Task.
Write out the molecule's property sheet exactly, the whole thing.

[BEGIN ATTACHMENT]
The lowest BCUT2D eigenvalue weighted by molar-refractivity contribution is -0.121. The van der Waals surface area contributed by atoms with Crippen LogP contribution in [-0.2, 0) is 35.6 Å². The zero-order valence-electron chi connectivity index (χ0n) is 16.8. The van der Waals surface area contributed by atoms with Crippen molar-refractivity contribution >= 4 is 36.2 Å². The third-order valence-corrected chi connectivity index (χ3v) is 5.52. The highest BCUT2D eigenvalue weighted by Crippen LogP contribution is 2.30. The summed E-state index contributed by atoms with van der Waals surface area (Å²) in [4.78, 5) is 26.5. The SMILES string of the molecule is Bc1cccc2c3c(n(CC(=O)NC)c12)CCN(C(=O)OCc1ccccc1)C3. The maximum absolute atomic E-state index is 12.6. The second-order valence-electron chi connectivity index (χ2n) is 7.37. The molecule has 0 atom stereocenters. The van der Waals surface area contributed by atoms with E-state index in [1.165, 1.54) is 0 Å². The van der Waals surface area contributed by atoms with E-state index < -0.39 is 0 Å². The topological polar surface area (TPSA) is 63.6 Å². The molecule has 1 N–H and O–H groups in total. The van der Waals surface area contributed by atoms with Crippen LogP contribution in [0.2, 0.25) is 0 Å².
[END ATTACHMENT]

The lowest BCUT2D eigenvalue weighted by molar-refractivity contribution is -0.121. The van der Waals surface area contributed by atoms with Crippen LogP contribution in [-0.2, 0) is 35.6 Å². The zero-order valence-electron chi connectivity index (χ0n) is 16.8. The van der Waals surface area contributed by atoms with Crippen molar-refractivity contribution >= 4 is 36.2 Å². The third-order valence-corrected chi connectivity index (χ3v) is 5.52. The highest BCUT2D eigenvalue weighted by Crippen LogP contribution is 2.30. The summed E-state index contributed by atoms with van der Waals surface area (Å²) in [4.78, 5) is 26.5. The SMILES string of the molecule is Bc1cccc2c3c(n(CC(=O)NC)c12)CCN(C(=O)OCc1ccccc1)C3. The maximum absolute atomic E-state index is 12.6. The second-order valence-electron chi connectivity index (χ2n) is 7.37. The molecule has 0 atom stereocenters. The van der Waals surface area contributed by atoms with E-state index in [1.165, 1.54) is 0 Å². The van der Waals surface area contributed by atoms with E-state index < -0.39 is 0 Å². The topological polar surface area (TPSA) is 63.6 Å². The molecule has 1 N–H and O–H groups in total. The van der Waals surface area contributed by atoms with Crippen LogP contribution in [0.2, 0.25) is 0 Å².